Simple Ways to Keep Your Personal Life and Work Separate

If you work from home, it’s likely that you are already aware of your “double duty”.

While doing the laundry, keeping the kids in line, or preparing dinner, you undoubtedly work on your business.

Let’s not also forget about all the phone calls from relatives and friends asking you to run errands or simply “go out” for the afternoon.

Keeping your professional life apart from your family and social life is one of the most difficult aspects of having a home business.

Here are six tried-and-true strategies for managing both your personal life and your career.

Make a timetable for your workday and follow it.

Although it may be alluring to take personal calls during the day or business calls after hours, doing so actually portrays you as expendable and unreliable, and makes people assume that you’ll “always be there” for any minor issues that arise.

Despite the fact that family comes first, adhere to your business hours and repress the impulse to talk to friends or get groceries while you are at work.

“Working from home” may be interpreted by your friends as an invitation to chat during the day or to simply go out for coffee or some afternoon shopping.

Make it obvious that the times you are open for business are simply that—business hours.

You’ll discover that your pals will gradually accept your schedule without feeling offended if you save personal calls for after-hours.

It’s not necessary to work the same hours as everyone else just because you need to put up a timetable for yourself.

Setting your own hours to coincide with your most productive times is one of the advantages of working for yourself.

Regardless of whether you’re an early riser or a night owl, you’ll discover that when you pay attention to your body’s natural rhythms, you’ll accomplish far more.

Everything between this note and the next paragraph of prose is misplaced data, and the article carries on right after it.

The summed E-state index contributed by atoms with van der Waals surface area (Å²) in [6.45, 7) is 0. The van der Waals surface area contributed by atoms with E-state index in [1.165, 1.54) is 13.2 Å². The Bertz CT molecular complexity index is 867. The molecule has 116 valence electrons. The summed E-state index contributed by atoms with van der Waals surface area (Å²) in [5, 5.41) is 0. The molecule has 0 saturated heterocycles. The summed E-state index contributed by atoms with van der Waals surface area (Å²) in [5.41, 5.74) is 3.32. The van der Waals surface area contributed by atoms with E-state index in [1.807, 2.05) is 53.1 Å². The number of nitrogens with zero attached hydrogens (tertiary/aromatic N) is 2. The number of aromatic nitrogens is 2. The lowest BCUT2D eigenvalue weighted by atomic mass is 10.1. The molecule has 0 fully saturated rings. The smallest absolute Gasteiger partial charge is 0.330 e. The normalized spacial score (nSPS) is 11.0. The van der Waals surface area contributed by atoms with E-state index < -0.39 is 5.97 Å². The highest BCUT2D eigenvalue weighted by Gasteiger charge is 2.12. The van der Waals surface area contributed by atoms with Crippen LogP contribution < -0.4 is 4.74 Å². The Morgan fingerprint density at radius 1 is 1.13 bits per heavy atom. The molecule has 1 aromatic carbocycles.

Some individuals work in the morning, take a break when the kids get home from school in the afternoon, and then return to work in the evening.

You’ll discover that things get done more quickly, more easily, and better when you schedule your work time when you feel most productive than when you’re slogging along during the same set inflexible work hours that everyone else has.

It helps to have a separate business phone line, or at the at least an answering machine or voice mail, to take the incoming calls if receiving business calls during working hours or after hours is an issue.

Additionally, it offers your company a more professional impression to customers than if you and your family use the same phone line.

Try to keep your “home office” separate from the rest of your house, if at all possible.

If you don’t have the luxury of a private space, a screen or room partition might still be very useful.

Additionally, it shows family members that you are at work and shouldn’t be harassed.

When working, you should present yourself professionally.

Some people feel it advantageous to dress professionally while they are at work.

This demonstrates that working from home doesn’t devalue your professionalism in any way.

Keep your kids off the phone during business hours and answer the phone using your name or the name of your company.

Spend money on the equipment you’ll need to execute your work well as well.

Your home office can become a real workstation with the help of a cell phone, fax machine, or even a cheap computer.

If you implement all of these suggestions and maintain your routine, you’ll probably find one that not only makes you feel busy and productive in your career but also sends the signal that you mean business – in every sense!

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